Sebelius brings governmental experience to week’s conversation

SEBELIUS

SEBELIUS

Kathleen Sebelius has been the facilitator and architect of two livable communities, and she will discuss both of these roles at 10:45 a.m. today in the Amphitheater.

“She was one of the first people we thought about because of her dual role as governor of Kansas, which is a pretty livable state, and also [as] the secretary of health and human services,” said Sherra Babcock, vice president and Emily and Richard Smucker Chair for Education.

Despite a flawed rollout for its website, Sebelius championed the Patient Protection and Affordable Care Act — commonly referred to as the Affordable Care Act or Obamacare — throughout its implementation in the fall of 2013.

She eventually resigned in April 2014, bearing personal responsibility for the mistake, but she continued to support the program’s success.

The arduous process of the Affordable Care Act — from its early stages in Congress to its eventual introduction through HealthCare.gov — is an illustration of how livable communities come to be, Babcock said.

Matt Ewalt, associate director for education and youth services, said Sebelius’ efforts in the healthcare debate and Week Nine’s theme, “Creating Livable Communities,” go hand-in-hand.

“She provides, especially someone of her stature and experience, clear connections with the topic of healthcare and the larger topic that we now created with the week,” Ewalt said.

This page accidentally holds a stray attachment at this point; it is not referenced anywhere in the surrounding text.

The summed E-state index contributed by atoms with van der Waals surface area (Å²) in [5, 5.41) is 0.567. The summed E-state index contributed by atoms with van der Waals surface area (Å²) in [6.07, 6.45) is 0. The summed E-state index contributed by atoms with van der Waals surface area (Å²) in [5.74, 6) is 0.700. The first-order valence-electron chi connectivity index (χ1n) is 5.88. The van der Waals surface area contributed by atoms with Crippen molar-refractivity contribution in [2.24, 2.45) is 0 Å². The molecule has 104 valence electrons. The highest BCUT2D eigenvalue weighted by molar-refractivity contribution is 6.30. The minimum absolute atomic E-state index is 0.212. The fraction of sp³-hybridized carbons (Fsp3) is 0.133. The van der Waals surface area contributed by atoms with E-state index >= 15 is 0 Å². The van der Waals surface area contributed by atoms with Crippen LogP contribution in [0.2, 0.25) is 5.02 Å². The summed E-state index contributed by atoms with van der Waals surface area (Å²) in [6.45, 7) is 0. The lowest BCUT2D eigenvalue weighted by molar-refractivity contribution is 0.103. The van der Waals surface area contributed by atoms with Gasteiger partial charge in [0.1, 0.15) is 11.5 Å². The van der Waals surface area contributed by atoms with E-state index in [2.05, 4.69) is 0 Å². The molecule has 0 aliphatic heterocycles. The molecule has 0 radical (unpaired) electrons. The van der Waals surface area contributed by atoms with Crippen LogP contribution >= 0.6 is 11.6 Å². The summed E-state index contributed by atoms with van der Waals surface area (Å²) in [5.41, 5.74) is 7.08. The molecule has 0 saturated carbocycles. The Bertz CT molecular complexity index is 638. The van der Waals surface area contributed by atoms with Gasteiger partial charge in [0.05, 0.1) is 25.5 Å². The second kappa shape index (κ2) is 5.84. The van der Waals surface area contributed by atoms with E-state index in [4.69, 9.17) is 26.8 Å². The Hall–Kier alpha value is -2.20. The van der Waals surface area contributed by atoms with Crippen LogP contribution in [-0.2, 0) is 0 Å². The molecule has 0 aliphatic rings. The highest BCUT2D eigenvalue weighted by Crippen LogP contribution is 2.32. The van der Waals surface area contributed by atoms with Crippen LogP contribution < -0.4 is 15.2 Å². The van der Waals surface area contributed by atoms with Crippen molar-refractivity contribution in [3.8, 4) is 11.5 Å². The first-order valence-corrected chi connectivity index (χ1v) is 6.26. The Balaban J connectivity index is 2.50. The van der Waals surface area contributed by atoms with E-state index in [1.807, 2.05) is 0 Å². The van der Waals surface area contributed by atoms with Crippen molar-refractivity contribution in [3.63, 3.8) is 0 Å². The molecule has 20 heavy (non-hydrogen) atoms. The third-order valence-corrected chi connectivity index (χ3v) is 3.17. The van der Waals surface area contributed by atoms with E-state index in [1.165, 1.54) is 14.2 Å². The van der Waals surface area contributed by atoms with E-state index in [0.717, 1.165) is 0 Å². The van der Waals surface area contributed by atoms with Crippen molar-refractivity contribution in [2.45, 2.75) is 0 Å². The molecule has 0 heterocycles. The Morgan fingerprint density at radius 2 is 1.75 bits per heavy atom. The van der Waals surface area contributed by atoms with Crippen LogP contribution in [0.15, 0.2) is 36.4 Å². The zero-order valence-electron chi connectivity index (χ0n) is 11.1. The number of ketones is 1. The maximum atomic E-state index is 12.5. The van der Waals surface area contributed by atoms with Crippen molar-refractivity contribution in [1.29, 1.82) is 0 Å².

Sebelius, a Democrat, was the elected governor of Kansas in 2002 after serving as a Congresswoman and Kansas insurance commissioner, positions she held for eight years each.

She served two terms as the Kansas governor from 2003 to 2009 until President Barack Obama appointed her as secretary of of health and human services in 2009.

The Affordable Care Act prompted a whirlwind of debate at all levels of government, and those who oppose the law have repeatedly threatened to repeal it. Sebelius’ lecture at Chautauqua won’t focus on the debate, Ewalt said, but the contentious nature of the act could stir conversation about livable communities.

“I think her being here hopefully prompts conversation about what exactly that role of government is in providing for the livable community and what obligation does the government have to fellow community members in terms of providing coverage,” Ewalt said. “This isn’t advocating a particular position or a particular system.”